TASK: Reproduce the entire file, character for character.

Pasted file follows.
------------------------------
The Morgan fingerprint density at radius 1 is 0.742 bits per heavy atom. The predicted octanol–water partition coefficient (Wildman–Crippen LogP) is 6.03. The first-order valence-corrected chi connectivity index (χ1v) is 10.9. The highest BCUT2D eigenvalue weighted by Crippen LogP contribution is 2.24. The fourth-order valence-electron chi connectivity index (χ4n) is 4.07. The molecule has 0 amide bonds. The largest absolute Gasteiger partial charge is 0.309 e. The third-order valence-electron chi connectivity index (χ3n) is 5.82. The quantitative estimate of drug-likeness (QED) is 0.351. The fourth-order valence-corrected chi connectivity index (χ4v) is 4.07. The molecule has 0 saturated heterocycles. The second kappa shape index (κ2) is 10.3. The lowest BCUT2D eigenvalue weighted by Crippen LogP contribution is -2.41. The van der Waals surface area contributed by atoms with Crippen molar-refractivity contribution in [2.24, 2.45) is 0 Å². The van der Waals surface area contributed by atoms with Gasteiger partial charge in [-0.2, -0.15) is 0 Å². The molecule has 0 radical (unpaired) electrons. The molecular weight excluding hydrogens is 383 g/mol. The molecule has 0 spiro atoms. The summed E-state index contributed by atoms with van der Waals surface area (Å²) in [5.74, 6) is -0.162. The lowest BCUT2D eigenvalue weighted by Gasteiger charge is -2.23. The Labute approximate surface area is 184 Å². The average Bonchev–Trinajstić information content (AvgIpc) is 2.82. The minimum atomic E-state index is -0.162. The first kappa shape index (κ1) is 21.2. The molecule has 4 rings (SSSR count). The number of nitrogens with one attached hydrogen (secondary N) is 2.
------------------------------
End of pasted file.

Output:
The Morgan fingerprint density at radius 1 is 0.742 bits per heavy atom. The predicted octanol–water partition coefficient (Wildman–Crippen LogP) is 6.03. The first-order valence-corrected chi connectivity index (χ1v) is 10.9. The highest BCUT2D eigenvalue weighted by Crippen LogP contribution is 2.24. The fourth-order valence-electron chi connectivity index (χ4n) is 4.07. The molecule has 0 amide bonds. The largest absolute Gasteiger partial charge is 0.309 e. The third-order valence-electron chi connectivity index (χ3n) is 5.82. The quantitative estimate of drug-likeness (QED) is 0.351. The fourth-order valence-corrected chi connectivity index (χ4v) is 4.07. The molecule has 0 saturated heterocycles. The second kappa shape index (κ2) is 10.3. The lowest BCUT2D eigenvalue weighted by Crippen LogP contribution is -2.41. The van der Waals surface area contributed by atoms with Crippen molar-refractivity contribution in [2.24, 2.45) is 0 Å². The van der Waals surface area contributed by atoms with Gasteiger partial charge in [-0.2, -0.15) is 0 Å². The molecule has 0 radical (unpaired) electrons. The molecular weight excluding hydrogens is 383 g/mol. The molecule has 0 spiro atoms. The summed E-state index contributed by atoms with van der Waals surface area (Å²) in [5.74, 6) is -0.162. The lowest BCUT2D eigenvalue weighted by Gasteiger charge is -2.23. The Labute approximate surface area is 184 Å². The average Bonchev–Trinajstić information content (AvgIpc) is 2.82. The minimum atomic E-state index is -0.162. The first kappa shape index (κ1) is 21.2. The molecule has 4 rings (SSSR count). The number of nitrogens with one attached hydrogen (secondary N) is 2.